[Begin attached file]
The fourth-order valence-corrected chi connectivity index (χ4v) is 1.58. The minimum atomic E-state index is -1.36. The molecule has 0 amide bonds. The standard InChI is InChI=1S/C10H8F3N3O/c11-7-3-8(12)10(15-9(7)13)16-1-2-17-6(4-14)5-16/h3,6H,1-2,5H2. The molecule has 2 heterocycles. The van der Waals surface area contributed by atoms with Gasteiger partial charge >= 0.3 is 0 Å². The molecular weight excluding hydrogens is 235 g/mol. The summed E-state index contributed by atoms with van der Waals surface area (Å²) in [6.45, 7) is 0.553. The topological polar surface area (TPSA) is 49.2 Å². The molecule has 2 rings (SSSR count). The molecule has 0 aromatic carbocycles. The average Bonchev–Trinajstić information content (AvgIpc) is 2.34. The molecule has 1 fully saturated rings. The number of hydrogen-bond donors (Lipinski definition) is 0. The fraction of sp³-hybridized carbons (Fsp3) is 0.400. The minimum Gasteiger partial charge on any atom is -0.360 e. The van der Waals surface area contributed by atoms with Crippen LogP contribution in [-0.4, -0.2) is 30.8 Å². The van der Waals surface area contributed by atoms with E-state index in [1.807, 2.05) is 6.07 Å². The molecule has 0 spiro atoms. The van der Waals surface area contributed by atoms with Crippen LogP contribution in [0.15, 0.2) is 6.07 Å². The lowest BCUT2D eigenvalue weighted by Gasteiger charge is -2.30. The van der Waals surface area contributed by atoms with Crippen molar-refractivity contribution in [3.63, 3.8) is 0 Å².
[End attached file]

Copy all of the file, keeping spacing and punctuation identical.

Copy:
The fourth-order valence-corrected chi connectivity index (χ4v) is 1.58. The minimum atomic E-state index is -1.36. The molecule has 0 amide bonds. The standard InChI is InChI=1S/C10H8F3N3O/c11-7-3-8(12)10(15-9(7)13)16-1-2-17-6(4-14)5-16/h3,6H,1-2,5H2. The molecule has 2 heterocycles. The van der Waals surface area contributed by atoms with Gasteiger partial charge >= 0.3 is 0 Å². The molecular weight excluding hydrogens is 235 g/mol. The summed E-state index contributed by atoms with van der Waals surface area (Å²) in [6.45, 7) is 0.553. The topological polar surface area (TPSA) is 49.2 Å². The molecule has 2 rings (SSSR count). The molecule has 0 aromatic carbocycles. The average Bonchev–Trinajstić information content (AvgIpc) is 2.34. The molecule has 1 fully saturated rings. The number of hydrogen-bond donors (Lipinski definition) is 0. The fraction of sp³-hybridized carbons (Fsp3) is 0.400. The minimum Gasteiger partial charge on any atom is -0.360 e. The van der Waals surface area contributed by atoms with Crippen LogP contribution in [-0.4, -0.2) is 30.8 Å². The van der Waals surface area contributed by atoms with E-state index in [1.807, 2.05) is 6.07 Å². The molecule has 0 spiro atoms. The van der Waals surface area contributed by atoms with Crippen LogP contribution in [0.15, 0.2) is 6.07 Å². The lowest BCUT2D eigenvalue weighted by Gasteiger charge is -2.30. The van der Waals surface area contributed by atoms with Crippen molar-refractivity contribution in [3.63, 3.8) is 0 Å².